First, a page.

Archive for the ‘food’ category: Page 160

Aug 3, 2016

Would it be immoral to send out a generation starship?

Posted by in categories: biotech/medical, education, ethics, food, health, neuroscience, security, space travel

If human beings are ever to colonise other planets – which might become necessary for the survival of the species, given how far we have degraded this one – they will almost certainly have to use generation ships: spaceships that will support not just those who set out on them, but also their descendants. The vast distances between Earth and the nearest habitable planets, combined with the fact that we are unlikely ever to invent a way of travelling that exceeds the speed of light, ensures that many generations will be born, raised and die on board such a ship before it arrives at its destination.

A generation ship would have to be a whole society in microcosm, with hospitals and schools, living quarters and perhaps entertainment districts, a security force, maybe even a judiciary. It would need to be able to provide food for its crew, and that might require agriculture or aquaculture, perhaps even domestic animals (which might also be needed for the colonisation effort). Its design therefore presents a major challenge: not just to engineers but also to social scientists. How should the crew be selected and the environment structured to minimise interpersonal conflict? What size of population is optimal for it to remain committed to the single overarching project of colonising a new planet without too much of a risk of self-destructive boredom or excessive narrowing of the gene pool? Does mental health require that a quasi-natural environment be recreated within the ship (with trees, grass and perhaps undomesticated birds and small animals)?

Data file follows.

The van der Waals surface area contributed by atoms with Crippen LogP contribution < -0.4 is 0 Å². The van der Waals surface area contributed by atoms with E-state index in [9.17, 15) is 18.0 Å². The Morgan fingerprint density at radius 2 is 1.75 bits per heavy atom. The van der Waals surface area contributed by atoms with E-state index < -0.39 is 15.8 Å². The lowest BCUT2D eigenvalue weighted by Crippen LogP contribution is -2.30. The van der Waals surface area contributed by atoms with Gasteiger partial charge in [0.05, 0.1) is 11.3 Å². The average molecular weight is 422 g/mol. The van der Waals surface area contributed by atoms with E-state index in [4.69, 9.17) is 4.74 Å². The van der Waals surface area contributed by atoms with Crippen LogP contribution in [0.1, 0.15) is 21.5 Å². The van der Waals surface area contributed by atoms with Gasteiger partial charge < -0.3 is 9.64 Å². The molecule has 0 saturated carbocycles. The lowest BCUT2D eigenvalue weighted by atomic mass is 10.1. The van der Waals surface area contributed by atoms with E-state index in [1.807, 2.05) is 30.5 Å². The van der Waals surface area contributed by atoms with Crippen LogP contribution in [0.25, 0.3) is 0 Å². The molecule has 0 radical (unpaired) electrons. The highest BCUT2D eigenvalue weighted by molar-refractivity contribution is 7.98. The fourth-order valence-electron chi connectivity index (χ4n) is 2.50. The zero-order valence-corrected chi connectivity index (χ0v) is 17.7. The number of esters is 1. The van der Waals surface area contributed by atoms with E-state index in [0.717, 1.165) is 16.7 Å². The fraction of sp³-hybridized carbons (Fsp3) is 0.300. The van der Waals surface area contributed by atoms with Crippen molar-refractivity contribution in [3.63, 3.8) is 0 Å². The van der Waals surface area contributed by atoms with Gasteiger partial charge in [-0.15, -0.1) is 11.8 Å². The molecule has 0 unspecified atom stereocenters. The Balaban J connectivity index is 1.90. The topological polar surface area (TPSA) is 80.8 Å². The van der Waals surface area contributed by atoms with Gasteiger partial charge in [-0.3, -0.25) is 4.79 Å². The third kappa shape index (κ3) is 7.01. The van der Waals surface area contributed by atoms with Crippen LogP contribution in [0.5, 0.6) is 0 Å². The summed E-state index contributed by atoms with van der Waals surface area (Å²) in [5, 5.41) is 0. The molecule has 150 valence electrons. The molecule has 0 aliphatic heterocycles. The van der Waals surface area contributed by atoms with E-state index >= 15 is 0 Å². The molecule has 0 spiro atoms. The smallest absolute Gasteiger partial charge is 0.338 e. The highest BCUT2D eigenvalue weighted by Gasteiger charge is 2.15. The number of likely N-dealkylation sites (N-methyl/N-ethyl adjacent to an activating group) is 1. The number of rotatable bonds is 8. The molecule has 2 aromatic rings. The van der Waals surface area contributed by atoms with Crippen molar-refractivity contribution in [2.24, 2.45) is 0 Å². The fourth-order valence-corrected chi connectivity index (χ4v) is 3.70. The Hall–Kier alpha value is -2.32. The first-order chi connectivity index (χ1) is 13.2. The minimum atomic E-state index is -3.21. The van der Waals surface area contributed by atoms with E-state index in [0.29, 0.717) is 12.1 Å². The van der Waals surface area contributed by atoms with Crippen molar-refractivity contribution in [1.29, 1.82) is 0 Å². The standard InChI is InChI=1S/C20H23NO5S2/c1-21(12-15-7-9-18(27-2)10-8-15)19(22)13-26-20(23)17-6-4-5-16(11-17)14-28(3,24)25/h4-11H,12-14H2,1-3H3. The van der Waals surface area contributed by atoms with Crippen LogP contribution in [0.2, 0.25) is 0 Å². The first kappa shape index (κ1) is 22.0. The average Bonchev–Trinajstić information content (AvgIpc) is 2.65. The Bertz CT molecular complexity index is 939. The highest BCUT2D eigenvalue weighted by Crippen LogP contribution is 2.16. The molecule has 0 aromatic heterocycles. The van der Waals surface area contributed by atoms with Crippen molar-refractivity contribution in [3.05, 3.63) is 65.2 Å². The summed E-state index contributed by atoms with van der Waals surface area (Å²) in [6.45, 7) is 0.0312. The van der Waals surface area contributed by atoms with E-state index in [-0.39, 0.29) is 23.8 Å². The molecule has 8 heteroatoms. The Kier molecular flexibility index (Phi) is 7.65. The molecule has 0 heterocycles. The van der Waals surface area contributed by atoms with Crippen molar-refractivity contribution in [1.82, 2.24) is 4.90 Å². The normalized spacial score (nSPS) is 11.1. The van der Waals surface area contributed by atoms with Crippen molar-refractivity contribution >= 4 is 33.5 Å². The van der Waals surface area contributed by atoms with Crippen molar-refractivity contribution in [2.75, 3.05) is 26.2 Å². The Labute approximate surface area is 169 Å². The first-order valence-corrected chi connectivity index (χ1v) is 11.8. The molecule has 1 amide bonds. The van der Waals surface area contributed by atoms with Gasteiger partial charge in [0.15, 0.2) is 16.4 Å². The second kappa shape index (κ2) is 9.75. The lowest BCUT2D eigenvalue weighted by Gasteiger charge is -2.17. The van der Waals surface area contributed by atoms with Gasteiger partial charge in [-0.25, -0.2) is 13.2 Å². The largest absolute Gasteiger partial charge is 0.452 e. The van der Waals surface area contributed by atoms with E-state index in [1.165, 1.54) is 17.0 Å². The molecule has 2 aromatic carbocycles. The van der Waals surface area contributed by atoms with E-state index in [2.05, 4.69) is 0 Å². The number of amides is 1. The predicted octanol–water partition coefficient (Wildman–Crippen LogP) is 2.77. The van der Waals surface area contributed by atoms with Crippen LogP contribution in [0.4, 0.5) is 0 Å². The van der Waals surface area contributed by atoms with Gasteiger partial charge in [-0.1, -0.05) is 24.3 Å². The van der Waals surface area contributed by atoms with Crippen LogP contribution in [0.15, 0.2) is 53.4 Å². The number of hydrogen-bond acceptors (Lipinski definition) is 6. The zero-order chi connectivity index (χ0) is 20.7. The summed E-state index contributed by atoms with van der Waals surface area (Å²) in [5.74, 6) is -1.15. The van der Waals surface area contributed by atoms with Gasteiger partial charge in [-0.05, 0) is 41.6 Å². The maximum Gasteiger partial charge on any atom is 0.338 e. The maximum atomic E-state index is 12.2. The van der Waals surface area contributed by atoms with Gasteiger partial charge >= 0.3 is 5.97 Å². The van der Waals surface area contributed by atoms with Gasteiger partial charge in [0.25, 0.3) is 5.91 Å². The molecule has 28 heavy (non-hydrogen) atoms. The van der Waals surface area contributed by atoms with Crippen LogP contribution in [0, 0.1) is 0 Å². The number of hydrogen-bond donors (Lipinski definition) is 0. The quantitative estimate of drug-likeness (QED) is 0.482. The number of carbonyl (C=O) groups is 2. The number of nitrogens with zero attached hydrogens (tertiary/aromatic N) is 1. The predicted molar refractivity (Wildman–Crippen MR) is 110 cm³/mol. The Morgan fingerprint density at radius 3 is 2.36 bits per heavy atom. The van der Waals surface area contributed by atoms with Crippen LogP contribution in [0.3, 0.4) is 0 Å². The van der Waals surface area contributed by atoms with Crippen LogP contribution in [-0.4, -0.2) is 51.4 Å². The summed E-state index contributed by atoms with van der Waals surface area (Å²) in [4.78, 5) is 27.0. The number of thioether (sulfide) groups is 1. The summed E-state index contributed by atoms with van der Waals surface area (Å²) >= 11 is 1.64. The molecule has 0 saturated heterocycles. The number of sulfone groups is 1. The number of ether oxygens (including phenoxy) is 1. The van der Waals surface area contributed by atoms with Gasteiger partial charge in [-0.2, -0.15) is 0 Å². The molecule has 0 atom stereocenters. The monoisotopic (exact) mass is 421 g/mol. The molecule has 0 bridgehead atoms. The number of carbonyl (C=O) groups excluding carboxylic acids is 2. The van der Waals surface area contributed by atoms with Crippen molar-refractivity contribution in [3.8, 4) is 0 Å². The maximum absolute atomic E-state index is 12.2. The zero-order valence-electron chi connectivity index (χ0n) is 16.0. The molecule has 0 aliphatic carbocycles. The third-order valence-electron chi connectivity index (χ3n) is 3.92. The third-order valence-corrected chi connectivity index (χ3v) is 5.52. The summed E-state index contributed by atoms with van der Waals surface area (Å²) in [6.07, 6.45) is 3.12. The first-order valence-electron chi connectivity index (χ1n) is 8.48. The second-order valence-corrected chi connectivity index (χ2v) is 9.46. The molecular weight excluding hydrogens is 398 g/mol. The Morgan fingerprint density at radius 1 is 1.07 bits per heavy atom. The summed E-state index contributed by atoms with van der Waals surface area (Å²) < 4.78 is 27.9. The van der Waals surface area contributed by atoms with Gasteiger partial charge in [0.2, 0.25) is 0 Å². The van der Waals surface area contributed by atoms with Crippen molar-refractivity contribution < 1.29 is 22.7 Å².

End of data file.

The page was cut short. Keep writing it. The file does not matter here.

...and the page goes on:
As well as the technological and social challenges confronting the designers of such ships, there are fascinating philosophical and ethical issues that arise. The issue I want to focus on concerns the ethics of a project that locks the next generation into a form of living, the inauguration of which they had no say over, and that ensures their options are extremely limited.

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Aug 1, 2016

Your Dinner Is Ready To Be 3D Printed

Posted by in categories: 3D printing, food

Could we see a day when 3D Printers replace convection ovens and microwaves in the kitchen?

Over the last few decades, a new wave of science has been infused into the world of food in the form of molecular gastronomy. By definition, food preparation and cooking involve physical and chemical changes, and molecular gastronomy simply uses scientific principles to take food in new technical and even artistic directions.

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Jul 29, 2016

New Automation Technologies are Revolutionizing Farming

Posted by in categories: biotech/medical, food

Should all new technologies be used?

At the head of all this you will hear about the latest technology from the biotech world, such as CRISPR, that allows scientists to edit the very genome of a plant or animal, but not all technologies that can be used should be used.

While learning to grow massive quantities of organic food in urban landscapes without pesticides is great news, taking away human oversight from farming isn’t necessarily going to make our food better.

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Jul 29, 2016

How the most connected hospitals will use chatbots

Posted by in categories: biotech/medical, food, health, life extension, mobile phones, robotics/AI

Sure, chatbots are useful for service industries like hospitality and food delivery, but in health care? Some groups are testing the use of chatbots to retrieve medical information from within a messaging app. At first glance, that seems a bit impersonal, but a closer look reveals a wide range of use cases where bots could make your next visit to the hospital, doctor’s office, or pharmacy faster and more effective.